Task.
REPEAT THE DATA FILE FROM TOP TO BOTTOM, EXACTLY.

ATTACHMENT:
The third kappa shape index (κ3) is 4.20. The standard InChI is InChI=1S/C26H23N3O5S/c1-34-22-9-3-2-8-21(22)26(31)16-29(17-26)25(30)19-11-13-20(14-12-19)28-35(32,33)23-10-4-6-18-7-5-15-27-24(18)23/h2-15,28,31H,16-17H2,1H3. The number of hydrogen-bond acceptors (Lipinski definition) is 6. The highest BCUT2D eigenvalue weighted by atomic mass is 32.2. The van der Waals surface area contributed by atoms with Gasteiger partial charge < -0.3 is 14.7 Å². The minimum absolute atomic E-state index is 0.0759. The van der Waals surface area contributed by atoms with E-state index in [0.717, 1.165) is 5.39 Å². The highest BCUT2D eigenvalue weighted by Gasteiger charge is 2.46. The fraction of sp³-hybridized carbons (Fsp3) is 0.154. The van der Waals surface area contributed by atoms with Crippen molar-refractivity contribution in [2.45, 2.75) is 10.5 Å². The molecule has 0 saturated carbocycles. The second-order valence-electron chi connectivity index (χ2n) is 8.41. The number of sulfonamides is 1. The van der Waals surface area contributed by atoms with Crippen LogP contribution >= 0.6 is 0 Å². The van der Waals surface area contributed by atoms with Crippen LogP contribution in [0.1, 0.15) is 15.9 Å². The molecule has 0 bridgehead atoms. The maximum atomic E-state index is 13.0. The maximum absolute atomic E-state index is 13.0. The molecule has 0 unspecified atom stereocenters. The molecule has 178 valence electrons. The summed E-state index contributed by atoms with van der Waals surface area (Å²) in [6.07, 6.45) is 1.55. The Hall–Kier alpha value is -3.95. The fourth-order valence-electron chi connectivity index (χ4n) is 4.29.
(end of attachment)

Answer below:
The third kappa shape index (κ3) is 4.20. The standard InChI is InChI=1S/C26H23N3O5S/c1-34-22-9-3-2-8-21(22)26(31)16-29(17-26)25(30)19-11-13-20(14-12-19)28-35(32,33)23-10-4-6-18-7-5-15-27-24(18)23/h2-15,28,31H,16-17H2,1H3. The number of hydrogen-bond acceptors (Lipinski definition) is 6. The highest BCUT2D eigenvalue weighted by atomic mass is 32.2. The van der Waals surface area contributed by atoms with Gasteiger partial charge < -0.3 is 14.7 Å². The minimum absolute atomic E-state index is 0.0759. The van der Waals surface area contributed by atoms with E-state index in [0.717, 1.165) is 5.39 Å². The highest BCUT2D eigenvalue weighted by Gasteiger charge is 2.46. The fraction of sp³-hybridized carbons (Fsp3) is 0.154. The van der Waals surface area contributed by atoms with Crippen molar-refractivity contribution in [2.45, 2.75) is 10.5 Å². The molecule has 0 saturated carbocycles. The second-order valence-electron chi connectivity index (χ2n) is 8.41. The number of sulfonamides is 1. The van der Waals surface area contributed by atoms with Crippen LogP contribution >= 0.6 is 0 Å². The van der Waals surface area contributed by atoms with Crippen LogP contribution in [0.1, 0.15) is 15.9 Å². The molecule has 0 bridgehead atoms. The maximum atomic E-state index is 13.0. The maximum absolute atomic E-state index is 13.0. The molecule has 0 unspecified atom stereocenters. The molecule has 178 valence electrons. The summed E-state index contributed by atoms with van der Waals surface area (Å²) in [6.07, 6.45) is 1.55. The Hall–Kier alpha value is -3.95. The fourth-order valence-electron chi connectivity index (χ4n) is 4.29.